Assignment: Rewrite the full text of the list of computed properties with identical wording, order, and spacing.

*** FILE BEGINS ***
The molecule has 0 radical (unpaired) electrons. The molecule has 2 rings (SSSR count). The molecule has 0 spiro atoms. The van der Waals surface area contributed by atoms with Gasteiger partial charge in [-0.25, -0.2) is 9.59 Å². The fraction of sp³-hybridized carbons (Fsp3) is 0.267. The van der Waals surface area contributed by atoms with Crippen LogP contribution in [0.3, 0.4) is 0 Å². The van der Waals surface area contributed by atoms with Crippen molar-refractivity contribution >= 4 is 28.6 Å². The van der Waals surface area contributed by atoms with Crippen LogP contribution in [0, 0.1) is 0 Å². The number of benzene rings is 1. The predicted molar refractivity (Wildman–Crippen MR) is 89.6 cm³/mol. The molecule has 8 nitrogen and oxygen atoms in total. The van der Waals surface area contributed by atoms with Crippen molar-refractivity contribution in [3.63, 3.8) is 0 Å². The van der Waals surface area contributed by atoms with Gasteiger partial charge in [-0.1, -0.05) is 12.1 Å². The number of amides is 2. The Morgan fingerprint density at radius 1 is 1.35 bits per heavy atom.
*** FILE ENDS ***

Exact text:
The molecule has 0 radical (unpaired) electrons. The molecule has 2 rings (SSSR count). The molecule has 0 spiro atoms. The van der Waals surface area contributed by atoms with Gasteiger partial charge in [-0.25, -0.2) is 9.59 Å². The fraction of sp³-hybridized carbons (Fsp3) is 0.267. The van der Waals surface area contributed by atoms with Crippen LogP contribution in [0.3, 0.4) is 0 Å². The van der Waals surface area contributed by atoms with Crippen molar-refractivity contribution >= 4 is 28.6 Å². The van der Waals surface area contributed by atoms with Crippen LogP contribution in [0, 0.1) is 0 Å². The number of benzene rings is 1. The predicted molar refractivity (Wildman–Crippen MR) is 89.6 cm³/mol. The molecule has 8 nitrogen and oxygen atoms in total. The van der Waals surface area contributed by atoms with Crippen molar-refractivity contribution in [3.63, 3.8) is 0 Å². The van der Waals surface area contributed by atoms with Gasteiger partial charge in [-0.1, -0.05) is 12.1 Å². The number of amides is 2. The Morgan fingerprint density at radius 1 is 1.35 bits per heavy atom.